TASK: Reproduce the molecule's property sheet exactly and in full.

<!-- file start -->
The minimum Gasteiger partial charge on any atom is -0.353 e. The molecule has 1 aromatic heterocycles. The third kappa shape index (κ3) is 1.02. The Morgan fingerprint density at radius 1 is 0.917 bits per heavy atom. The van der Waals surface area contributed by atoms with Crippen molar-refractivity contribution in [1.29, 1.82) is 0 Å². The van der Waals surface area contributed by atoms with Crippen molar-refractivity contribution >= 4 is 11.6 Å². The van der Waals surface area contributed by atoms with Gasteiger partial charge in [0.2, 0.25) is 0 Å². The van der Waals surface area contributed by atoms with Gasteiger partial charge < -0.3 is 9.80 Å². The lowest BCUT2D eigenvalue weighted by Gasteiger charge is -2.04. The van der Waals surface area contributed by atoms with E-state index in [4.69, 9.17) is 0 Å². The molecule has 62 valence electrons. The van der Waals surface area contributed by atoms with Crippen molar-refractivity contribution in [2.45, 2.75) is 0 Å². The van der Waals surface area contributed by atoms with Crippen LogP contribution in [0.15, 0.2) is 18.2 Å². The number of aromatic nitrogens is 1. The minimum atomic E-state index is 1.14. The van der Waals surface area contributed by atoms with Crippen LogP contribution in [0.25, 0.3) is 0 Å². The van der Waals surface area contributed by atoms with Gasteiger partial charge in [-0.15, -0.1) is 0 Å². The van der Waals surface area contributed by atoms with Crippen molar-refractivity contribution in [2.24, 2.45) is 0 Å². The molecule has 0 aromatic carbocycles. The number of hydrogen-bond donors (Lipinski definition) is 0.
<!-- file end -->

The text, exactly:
The minimum Gasteiger partial charge on any atom is -0.353 e. The molecule has 1 aromatic heterocycles. The third kappa shape index (κ3) is 1.02. The Morgan fingerprint density at radius 1 is 0.917 bits per heavy atom. The van der Waals surface area contributed by atoms with Crippen molar-refractivity contribution in [1.29, 1.82) is 0 Å². The van der Waals surface area contributed by atoms with Crippen molar-refractivity contribution >= 4 is 11.6 Å². The van der Waals surface area contributed by atoms with Gasteiger partial charge in [0.2, 0.25) is 0 Å². The van der Waals surface area contributed by atoms with Gasteiger partial charge < -0.3 is 9.80 Å². The lowest BCUT2D eigenvalue weighted by Gasteiger charge is -2.04. The van der Waals surface area contributed by atoms with E-state index in [4.69, 9.17) is 0 Å². The molecule has 62 valence electrons. The van der Waals surface area contributed by atoms with Crippen molar-refractivity contribution in [2.45, 2.75) is 0 Å². The van der Waals surface area contributed by atoms with Crippen LogP contribution in [0.15, 0.2) is 18.2 Å². The number of aromatic nitrogens is 1. The minimum atomic E-state index is 1.14. The van der Waals surface area contributed by atoms with Crippen LogP contribution in [0.25, 0.3) is 0 Å². The van der Waals surface area contributed by atoms with Gasteiger partial charge in [-0.15, -0.1) is 0 Å². The van der Waals surface area contributed by atoms with Crippen molar-refractivity contribution in [2.24, 2.45) is 0 Å². The molecule has 0 aromatic carbocycles. The number of hydrogen-bond donors (Lipinski definition) is 0.